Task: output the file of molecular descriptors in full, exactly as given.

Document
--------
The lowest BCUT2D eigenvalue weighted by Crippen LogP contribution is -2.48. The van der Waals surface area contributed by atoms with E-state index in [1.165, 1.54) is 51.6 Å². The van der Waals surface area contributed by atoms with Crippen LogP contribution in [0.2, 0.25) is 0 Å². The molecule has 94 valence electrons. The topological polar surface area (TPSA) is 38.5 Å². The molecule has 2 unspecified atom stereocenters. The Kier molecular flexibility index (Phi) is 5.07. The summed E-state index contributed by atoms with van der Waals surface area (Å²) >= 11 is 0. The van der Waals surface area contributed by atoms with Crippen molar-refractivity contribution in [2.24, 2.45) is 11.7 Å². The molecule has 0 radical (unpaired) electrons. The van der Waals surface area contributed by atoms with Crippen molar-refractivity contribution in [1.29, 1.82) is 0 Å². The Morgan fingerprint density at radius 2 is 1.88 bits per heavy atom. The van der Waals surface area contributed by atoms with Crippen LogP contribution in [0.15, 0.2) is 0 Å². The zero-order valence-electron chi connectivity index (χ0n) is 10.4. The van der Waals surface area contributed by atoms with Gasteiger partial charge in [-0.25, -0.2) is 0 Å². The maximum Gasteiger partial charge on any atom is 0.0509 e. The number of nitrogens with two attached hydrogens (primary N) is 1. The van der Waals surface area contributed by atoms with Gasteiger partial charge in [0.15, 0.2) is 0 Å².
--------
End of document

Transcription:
The lowest BCUT2D eigenvalue weighted by Crippen LogP contribution is -2.48. The van der Waals surface area contributed by atoms with E-state index in [1.165, 1.54) is 51.6 Å². The van der Waals surface area contributed by atoms with Crippen LogP contribution in [0.2, 0.25) is 0 Å². The molecule has 94 valence electrons. The topological polar surface area (TPSA) is 38.5 Å². The molecule has 2 unspecified atom stereocenters. The Kier molecular flexibility index (Phi) is 5.07. The summed E-state index contributed by atoms with van der Waals surface area (Å²) >= 11 is 0. The van der Waals surface area contributed by atoms with Crippen molar-refractivity contribution in [2.24, 2.45) is 11.7 Å². The molecule has 0 radical (unpaired) electrons. The van der Waals surface area contributed by atoms with Crippen molar-refractivity contribution in [1.29, 1.82) is 0 Å². The Morgan fingerprint density at radius 2 is 1.88 bits per heavy atom. The van der Waals surface area contributed by atoms with Crippen LogP contribution in [0.15, 0.2) is 0 Å². The zero-order valence-electron chi connectivity index (χ0n) is 10.4. The van der Waals surface area contributed by atoms with Gasteiger partial charge in [-0.25, -0.2) is 0 Å². The maximum Gasteiger partial charge on any atom is 0.0509 e. The number of nitrogens with two attached hydrogens (primary N) is 1. The van der Waals surface area contributed by atoms with Gasteiger partial charge in [0.15, 0.2) is 0 Å².